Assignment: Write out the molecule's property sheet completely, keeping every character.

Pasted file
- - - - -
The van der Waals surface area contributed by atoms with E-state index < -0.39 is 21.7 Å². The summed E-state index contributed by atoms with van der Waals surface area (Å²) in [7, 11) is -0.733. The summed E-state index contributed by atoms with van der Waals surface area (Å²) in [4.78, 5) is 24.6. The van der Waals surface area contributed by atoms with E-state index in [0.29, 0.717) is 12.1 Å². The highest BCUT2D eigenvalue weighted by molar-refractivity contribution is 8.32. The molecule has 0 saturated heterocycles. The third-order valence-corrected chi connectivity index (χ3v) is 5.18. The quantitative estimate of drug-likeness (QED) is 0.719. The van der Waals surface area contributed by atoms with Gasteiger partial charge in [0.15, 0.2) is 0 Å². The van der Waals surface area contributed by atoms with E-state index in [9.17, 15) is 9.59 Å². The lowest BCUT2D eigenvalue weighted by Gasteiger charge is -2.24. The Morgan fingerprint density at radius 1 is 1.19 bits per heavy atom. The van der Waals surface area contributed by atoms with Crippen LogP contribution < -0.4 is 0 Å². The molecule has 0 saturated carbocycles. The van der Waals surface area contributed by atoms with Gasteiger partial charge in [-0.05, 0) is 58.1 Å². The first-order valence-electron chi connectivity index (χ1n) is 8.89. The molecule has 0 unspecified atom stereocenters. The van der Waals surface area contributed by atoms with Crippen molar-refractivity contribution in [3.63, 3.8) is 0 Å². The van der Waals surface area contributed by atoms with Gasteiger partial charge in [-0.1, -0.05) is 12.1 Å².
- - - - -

The van der Waals surface area contributed by atoms with E-state index < -0.39 is 21.7 Å². The summed E-state index contributed by atoms with van der Waals surface area (Å²) in [7, 11) is -0.733. The summed E-state index contributed by atoms with van der Waals surface area (Å²) in [4.78, 5) is 24.6. The van der Waals surface area contributed by atoms with E-state index in [0.29, 0.717) is 12.1 Å². The highest BCUT2D eigenvalue weighted by molar-refractivity contribution is 8.32. The molecule has 0 saturated heterocycles. The third-order valence-corrected chi connectivity index (χ3v) is 5.18. The quantitative estimate of drug-likeness (QED) is 0.719. The van der Waals surface area contributed by atoms with Gasteiger partial charge in [0.15, 0.2) is 0 Å². The van der Waals surface area contributed by atoms with E-state index in [9.17, 15) is 9.59 Å². The lowest BCUT2D eigenvalue weighted by Gasteiger charge is -2.24. The Morgan fingerprint density at radius 1 is 1.19 bits per heavy atom. The van der Waals surface area contributed by atoms with Crippen LogP contribution < -0.4 is 0 Å². The molecule has 0 saturated carbocycles. The van der Waals surface area contributed by atoms with Gasteiger partial charge in [-0.05, 0) is 58.1 Å². The first-order valence-electron chi connectivity index (χ1n) is 8.89. The molecule has 0 unspecified atom stereocenters. The van der Waals surface area contributed by atoms with Crippen molar-refractivity contribution in [3.63, 3.8) is 0 Å². The van der Waals surface area contributed by atoms with Gasteiger partial charge in [-0.1, -0.05) is 12.1 Å².